A few weeks back, I met Mr Noodles and Rahul to eat Taiwanese food at Rahul’s local – Taiwan Village in Fulham. I have no idea why two of London’s foremost Taiwanese restaurants are located in Fulham (the other being Formosa) but hey, as a west London girl, I can’t complain. The chef here at Taiwan Village used to cook at Hunan in Pimlico, well known for only serving up a tasting menu of sorts, and this might explain the existence of a Leave it to Us set menu for a fixed price. Of course, we went for that – we’d be fed…but we had no idea what was coming. We did have one choice though – to go with a more Chinese menu or a more western-Chinese menu. The former, of course.
Things started swiftly. A tangy pork broth with a soft meatball was served in a bamboo cup. It was a gorgeous broth that had a surprising slight acidity to it. We slurped it down and felt like we were in good hands, food-wise.
San choi bau, lettuce wraps with a filling of seafood with chopped vegetables, arrived next. Though the dishes came quite quickly, we never felt rushed.
Steamed meat dumplings had delicate skins and a tasty filling and made for a comforting mouthful.
A trio of delicious deep fried morsels then were placed on our table. Taiwanese fried chicken was beautifully crisp and dry and dusted with five spice – I could have hoovered the entire portion for all three of us. Crispy Tiger Prawns were served with salad cream which always weirds me out a bit but then I end up enjoying it.
The Deep Fried French Beans were nothing short of amazing. They had been lightly battered, fried and then tossed with fried chillies, garlic and spring onions; they were incredibly moreish.
We had a short break after these starters while our plates were cleared before a shredded quarter of a Crispy Aromatic Szechuan Duck was brought out. To my surprise, the excellent pancakes that came out with them were homemade and the hoisin sauce was also tastier than that usually found elsewhere. That said, though it was very good crispy duck, it was still the low point of our meal.
It was then time for the main courses and again, another surprise, these were served with Egg Fried Rice. Banish any thoughts of any egg fried rice you’ve had before – this was what all egg fried rices which they could be when they grow up. It was full of fluffy egg threads, seasoned perfectly and not at all greasy.
A Dry Tofu with Sliced Pork had been cooked with dried orange peel and was fragrant and full of different textures.
Ma Po Tofu and Mince in Hot Sauce was Rahul’s usual takeaway order and I could see why. It was spicy and fragrant from a light dusting of Sichuan peppercorns and the sauce was thick and meaty.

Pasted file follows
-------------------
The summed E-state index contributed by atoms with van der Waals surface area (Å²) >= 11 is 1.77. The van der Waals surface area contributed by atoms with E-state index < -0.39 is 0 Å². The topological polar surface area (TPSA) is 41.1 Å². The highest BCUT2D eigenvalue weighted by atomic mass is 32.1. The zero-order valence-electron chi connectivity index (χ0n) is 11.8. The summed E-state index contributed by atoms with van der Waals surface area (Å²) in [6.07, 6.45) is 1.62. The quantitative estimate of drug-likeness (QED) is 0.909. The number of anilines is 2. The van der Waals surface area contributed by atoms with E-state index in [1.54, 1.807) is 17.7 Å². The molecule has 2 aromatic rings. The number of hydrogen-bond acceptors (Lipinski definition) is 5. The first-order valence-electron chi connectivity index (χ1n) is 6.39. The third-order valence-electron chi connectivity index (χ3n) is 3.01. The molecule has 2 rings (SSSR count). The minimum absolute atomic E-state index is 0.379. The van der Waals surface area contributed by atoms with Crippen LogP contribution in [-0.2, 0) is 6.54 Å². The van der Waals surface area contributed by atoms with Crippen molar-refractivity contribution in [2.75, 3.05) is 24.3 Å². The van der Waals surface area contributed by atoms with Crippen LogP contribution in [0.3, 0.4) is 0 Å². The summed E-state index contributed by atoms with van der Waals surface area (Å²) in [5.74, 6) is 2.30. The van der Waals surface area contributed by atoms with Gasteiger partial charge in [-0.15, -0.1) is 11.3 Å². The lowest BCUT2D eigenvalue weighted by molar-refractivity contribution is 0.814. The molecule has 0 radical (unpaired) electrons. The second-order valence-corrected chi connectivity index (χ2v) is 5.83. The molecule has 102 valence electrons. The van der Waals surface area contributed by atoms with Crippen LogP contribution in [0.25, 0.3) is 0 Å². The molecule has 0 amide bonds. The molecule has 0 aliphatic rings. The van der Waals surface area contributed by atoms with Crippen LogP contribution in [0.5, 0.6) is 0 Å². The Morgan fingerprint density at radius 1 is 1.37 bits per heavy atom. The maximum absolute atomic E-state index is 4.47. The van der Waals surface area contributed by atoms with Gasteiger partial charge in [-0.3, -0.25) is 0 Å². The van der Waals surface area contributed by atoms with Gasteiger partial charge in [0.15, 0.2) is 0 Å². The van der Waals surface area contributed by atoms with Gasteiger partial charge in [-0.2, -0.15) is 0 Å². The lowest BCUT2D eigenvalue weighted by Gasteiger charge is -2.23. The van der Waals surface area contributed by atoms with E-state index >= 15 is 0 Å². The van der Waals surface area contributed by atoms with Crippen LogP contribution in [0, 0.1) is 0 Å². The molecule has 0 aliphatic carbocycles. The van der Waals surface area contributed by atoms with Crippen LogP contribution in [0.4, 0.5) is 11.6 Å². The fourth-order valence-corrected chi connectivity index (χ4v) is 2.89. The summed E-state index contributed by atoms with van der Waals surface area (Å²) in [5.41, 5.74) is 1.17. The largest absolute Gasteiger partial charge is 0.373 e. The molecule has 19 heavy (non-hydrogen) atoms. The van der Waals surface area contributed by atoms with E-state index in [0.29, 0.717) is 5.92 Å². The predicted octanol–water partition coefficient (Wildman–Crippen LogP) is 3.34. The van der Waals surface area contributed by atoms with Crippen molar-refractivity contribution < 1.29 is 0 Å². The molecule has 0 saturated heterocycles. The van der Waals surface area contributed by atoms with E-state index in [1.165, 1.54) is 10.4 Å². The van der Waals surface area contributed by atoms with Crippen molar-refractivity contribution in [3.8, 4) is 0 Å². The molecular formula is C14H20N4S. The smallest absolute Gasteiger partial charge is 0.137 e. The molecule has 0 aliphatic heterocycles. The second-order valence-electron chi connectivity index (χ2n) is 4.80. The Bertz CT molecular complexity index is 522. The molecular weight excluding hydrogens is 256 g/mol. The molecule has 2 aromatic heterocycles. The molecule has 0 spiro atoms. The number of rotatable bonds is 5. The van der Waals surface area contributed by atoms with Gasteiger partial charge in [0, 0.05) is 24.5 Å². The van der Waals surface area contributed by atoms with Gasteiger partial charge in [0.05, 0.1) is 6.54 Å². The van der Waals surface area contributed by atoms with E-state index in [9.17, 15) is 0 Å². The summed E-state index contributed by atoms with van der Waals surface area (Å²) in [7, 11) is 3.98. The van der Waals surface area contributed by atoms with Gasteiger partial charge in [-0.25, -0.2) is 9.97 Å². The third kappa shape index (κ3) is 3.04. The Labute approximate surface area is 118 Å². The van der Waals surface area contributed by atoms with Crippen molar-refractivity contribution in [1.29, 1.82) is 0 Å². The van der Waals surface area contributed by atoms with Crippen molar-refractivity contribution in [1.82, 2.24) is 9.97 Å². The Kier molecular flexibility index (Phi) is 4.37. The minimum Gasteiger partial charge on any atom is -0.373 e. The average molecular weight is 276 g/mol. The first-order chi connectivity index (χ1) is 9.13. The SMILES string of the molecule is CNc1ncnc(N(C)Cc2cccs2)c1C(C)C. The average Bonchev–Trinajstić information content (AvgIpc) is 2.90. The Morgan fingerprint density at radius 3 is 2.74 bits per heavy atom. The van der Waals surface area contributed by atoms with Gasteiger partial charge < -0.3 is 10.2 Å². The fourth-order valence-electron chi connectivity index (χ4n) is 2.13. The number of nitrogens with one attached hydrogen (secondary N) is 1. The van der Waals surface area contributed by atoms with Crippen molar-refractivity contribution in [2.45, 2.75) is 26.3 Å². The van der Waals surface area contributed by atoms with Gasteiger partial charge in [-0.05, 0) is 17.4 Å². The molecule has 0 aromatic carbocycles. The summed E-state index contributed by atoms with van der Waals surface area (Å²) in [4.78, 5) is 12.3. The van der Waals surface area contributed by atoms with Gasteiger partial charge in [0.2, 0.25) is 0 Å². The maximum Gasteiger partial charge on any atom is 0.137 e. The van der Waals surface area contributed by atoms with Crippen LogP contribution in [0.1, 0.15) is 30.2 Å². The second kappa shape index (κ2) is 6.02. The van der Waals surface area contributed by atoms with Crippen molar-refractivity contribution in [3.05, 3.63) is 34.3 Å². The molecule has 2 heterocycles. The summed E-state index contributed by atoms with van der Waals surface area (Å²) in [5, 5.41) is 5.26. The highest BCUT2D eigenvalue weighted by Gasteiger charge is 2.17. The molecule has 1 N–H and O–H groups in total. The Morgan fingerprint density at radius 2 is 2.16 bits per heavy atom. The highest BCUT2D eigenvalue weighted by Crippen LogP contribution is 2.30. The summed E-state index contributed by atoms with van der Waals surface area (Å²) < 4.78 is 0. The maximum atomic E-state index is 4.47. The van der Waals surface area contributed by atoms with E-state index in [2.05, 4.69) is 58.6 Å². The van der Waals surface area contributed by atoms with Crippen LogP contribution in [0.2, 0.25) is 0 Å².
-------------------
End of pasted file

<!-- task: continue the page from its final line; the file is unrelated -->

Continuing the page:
The Beef in Sha-Cha (spicy barbeque sauce) was delicious and made me question my lack of sha cha intake in the past.
The classic Taiwanese Three-Cup Chicken with Sweet Basil was good but needed more basil.
A dishful of clams also arrived in a thick, slightly acidic sauce (does acidity feature strongly in Taiwanese food?). Sadly, most of the clams were closed but the sauce was lovely on the rice.
A small portion of Hakka style Braised Pork Belly also arrived and was just as rich and delicious as it looked.
These were all placed in the middle of the table and we feasted. When our egg fried rice bowl was perilously close to being empty, they brought out a whole new freshly fried bowl full.
By this point, we were pretty full but I was still pretty gutted that the set menu didn’t include dessert. From the very short dessert menu, we ordered and split two of the Special set dessert – caramelised bananas and Haagen Daz vanilla ice cream and an Azuki pancake (a traditional red bean paste pancake).
Both desserts were outstanding. The chunks of banana were fried in batter and then coated with a thin crisp layer of caramel. The pancake was thin, filled with red bean paste, and topped with sugar, crushed peanuts and the biggest surprise that night – chopped coriander! And to all the doubters out there, it really worked. We asked the owner about this herbal addition and she only smiled and laughed that this was the chef’s innovation.
My part of the bill came to about £35 – that’s for the set menu, dessert and one grass jelly drink. Service was extremely friendly and jolly and we truly did feel very welcome and the restaurant was surprisingly smart with an impressively huge wood carving in the front. Thanks so much for introducing the place to us, Rahul! I hope to return soon to try the dishes from their Taiwanese Specialities part of the menu.
85 Lillie Road
London SW6 1UD